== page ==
No movement in the shadows, no muffled movements or heavy breathing. No growls or scratch of claws on dirt.
Syoseo took a deep breath; he knew better than to doubt his "sixth sense," but the thought of dropping down into the dark cave, where he knew only hours earlier a wounded sehlat had been lying, was frightening. He had been lucky to catch the animal off guard with his hook and rope; dropping down now, he would have very little time to recover and defend himself if the animal was lying in wait for him.
"Spirits, this is stupid."
He finished untying his net of ropes, stuffing them back into his satchel. He kept a rope out, which he prepared by wrapping enough of it around his arm to anchor it and leaving a hook with enough slack to swing. After taking a steadying breath and gathering his courage, he rappelled down the rope he had been clinging to, the one he had allowed to drop to the bottom to see if his friend was still in the cave. He landed hard on the stone floor and rolled to his feet, getting up quickly with the hook raised, ready to lash out.
He met only darkness and silence. No light was reflecting into the cave; the sun must have set some hours ago, and the sandfire had finished as well. His eyes were already adjusted, but it was still difficult to see. The tendrils hanging from his chin helped him determine the route to the entrance way, thanks to the light flow of air; after some time wandering through the passageway, he found the entrance and stumbled out into the cold desert night.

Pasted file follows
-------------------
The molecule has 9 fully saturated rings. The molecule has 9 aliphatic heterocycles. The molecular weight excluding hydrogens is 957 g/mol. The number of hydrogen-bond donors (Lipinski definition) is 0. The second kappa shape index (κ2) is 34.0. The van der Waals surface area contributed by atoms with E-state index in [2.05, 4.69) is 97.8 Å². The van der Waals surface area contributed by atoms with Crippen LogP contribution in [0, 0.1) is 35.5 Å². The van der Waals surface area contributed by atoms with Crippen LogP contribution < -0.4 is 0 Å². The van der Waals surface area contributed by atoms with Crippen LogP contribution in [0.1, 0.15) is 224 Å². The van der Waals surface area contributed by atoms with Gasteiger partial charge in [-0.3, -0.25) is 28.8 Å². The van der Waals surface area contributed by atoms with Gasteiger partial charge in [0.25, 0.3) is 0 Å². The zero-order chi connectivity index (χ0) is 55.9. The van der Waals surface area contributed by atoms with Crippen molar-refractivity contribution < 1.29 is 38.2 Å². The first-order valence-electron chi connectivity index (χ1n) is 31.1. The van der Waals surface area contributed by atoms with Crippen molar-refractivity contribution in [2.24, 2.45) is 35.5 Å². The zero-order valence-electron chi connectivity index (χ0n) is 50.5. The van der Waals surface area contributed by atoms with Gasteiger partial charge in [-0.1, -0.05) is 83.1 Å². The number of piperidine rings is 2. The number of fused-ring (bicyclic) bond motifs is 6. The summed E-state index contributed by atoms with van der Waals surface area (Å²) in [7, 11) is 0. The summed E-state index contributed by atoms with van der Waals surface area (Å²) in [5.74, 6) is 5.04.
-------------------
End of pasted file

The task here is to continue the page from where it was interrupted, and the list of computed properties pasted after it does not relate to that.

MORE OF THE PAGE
The wind swept across the plain, making the only sound he could hear besides his own breath and the crunch of stone beneath his feet. He gathered his bearings as best he could before he continued along in the night.
It was certainly cooler at night, making it much easier to travel as opposed to the heat of the day. He only hoped he had slept for more than just a handful of hours. Without a chronometer handy, he had no way of knowing just how long he had been sleeping in the cave, or how long it would be till the sun rose again. He finally decided he didn't care; he had sat in the command chair of his ship on more than one occasion with little - if any - sleep when the situation arose.
The situation was much more relaxed here, in his eyes. He'd be able to make it.
Luckily, he had only gone for maybe an hour or two at most before the sky began to change from dark black to a kaleidoscope of reds, oranges, and purples as the sun rose again. It finally peeked up from the horizon, igniting the sky with brilliant light.
He finally stopped to take a drink, finding some shade behind a rock. He sat down on the ground, finally looking over his now brown skin. He had a few scrapes on his side and stomach, and a scratch of two from where the sehlat had struggled with him. His right arm had taken most of the attack, as it had been the one he had held up to defend himself with; two large gashes were scabbed over, and dried dark-blue blood covered his arm. He laughed a little; he hadn't even noticed when he was struggling with the sehlat. He glanced down at his chest, seeing that it was covered in dried blood as well. The greenish tinge distinguished it as the sehlat's, from where he had stabbed the beast.
"You got yours, I got mine, my friend." He laughed, taking another drink. "Setem will have a Vulcan fit over this, I am sure."
His thirst satisfied, Syoseo stood, repacking his water in his satchel. If what he remembered from the map he had seen of the Forge, he still wasn't half-way through his journey. As the sun continued to climb in the sky, he marched on, ever aware of a presence behind him, stalking him once again. He smiled, fighting off the urge to turn and wave at the beast following him.